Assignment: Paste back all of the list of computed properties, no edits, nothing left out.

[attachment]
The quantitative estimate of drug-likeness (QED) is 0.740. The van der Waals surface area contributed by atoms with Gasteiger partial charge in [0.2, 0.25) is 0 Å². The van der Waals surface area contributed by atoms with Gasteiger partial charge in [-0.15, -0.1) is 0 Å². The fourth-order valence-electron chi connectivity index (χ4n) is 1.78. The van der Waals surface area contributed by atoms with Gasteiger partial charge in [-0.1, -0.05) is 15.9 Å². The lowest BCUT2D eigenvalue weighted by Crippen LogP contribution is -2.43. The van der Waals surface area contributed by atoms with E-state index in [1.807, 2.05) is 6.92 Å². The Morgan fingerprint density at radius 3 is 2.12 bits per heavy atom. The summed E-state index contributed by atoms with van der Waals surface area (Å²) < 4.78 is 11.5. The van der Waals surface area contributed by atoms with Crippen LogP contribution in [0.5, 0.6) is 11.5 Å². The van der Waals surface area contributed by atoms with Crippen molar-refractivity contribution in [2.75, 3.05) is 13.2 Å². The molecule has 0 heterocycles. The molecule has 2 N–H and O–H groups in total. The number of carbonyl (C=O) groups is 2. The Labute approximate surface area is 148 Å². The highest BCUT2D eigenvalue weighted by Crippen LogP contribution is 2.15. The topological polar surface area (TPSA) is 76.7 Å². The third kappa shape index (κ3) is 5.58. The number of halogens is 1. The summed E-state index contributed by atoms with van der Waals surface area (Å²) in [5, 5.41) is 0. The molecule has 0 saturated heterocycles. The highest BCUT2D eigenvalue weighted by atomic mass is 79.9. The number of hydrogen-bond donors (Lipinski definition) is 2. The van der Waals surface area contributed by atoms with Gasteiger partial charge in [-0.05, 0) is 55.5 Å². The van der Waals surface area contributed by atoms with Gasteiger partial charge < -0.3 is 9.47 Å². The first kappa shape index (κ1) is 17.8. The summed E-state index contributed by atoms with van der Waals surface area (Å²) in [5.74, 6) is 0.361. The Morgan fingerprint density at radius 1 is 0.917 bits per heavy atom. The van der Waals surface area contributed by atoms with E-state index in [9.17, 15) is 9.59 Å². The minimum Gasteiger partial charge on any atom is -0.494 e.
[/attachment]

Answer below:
The quantitative estimate of drug-likeness (QED) is 0.740. The van der Waals surface area contributed by atoms with Gasteiger partial charge in [0.2, 0.25) is 0 Å². The van der Waals surface area contributed by atoms with Gasteiger partial charge in [-0.15, -0.1) is 0 Å². The fourth-order valence-electron chi connectivity index (χ4n) is 1.78. The van der Waals surface area contributed by atoms with Gasteiger partial charge in [-0.1, -0.05) is 15.9 Å². The lowest BCUT2D eigenvalue weighted by Crippen LogP contribution is -2.43. The van der Waals surface area contributed by atoms with E-state index in [1.807, 2.05) is 6.92 Å². The Morgan fingerprint density at radius 3 is 2.12 bits per heavy atom. The summed E-state index contributed by atoms with van der Waals surface area (Å²) < 4.78 is 11.5. The van der Waals surface area contributed by atoms with Crippen LogP contribution in [0.5, 0.6) is 11.5 Å². The van der Waals surface area contributed by atoms with Crippen molar-refractivity contribution in [2.75, 3.05) is 13.2 Å². The molecule has 0 heterocycles. The molecule has 2 N–H and O–H groups in total. The number of carbonyl (C=O) groups is 2. The Labute approximate surface area is 148 Å². The highest BCUT2D eigenvalue weighted by Crippen LogP contribution is 2.15. The topological polar surface area (TPSA) is 76.7 Å². The third kappa shape index (κ3) is 5.58. The number of halogens is 1. The summed E-state index contributed by atoms with van der Waals surface area (Å²) in [5, 5.41) is 0. The molecule has 0 saturated heterocycles. The highest BCUT2D eigenvalue weighted by atomic mass is 79.9. The number of hydrogen-bond donors (Lipinski definition) is 2. The van der Waals surface area contributed by atoms with Gasteiger partial charge in [-0.05, 0) is 55.5 Å². The van der Waals surface area contributed by atoms with Gasteiger partial charge < -0.3 is 9.47 Å². The first kappa shape index (κ1) is 17.8. The summed E-state index contributed by atoms with van der Waals surface area (Å²) in [5.74, 6) is 0.361. The Morgan fingerprint density at radius 1 is 0.917 bits per heavy atom. The van der Waals surface area contributed by atoms with E-state index in [9.17, 15) is 9.59 Å². The minimum Gasteiger partial charge on any atom is -0.494 e.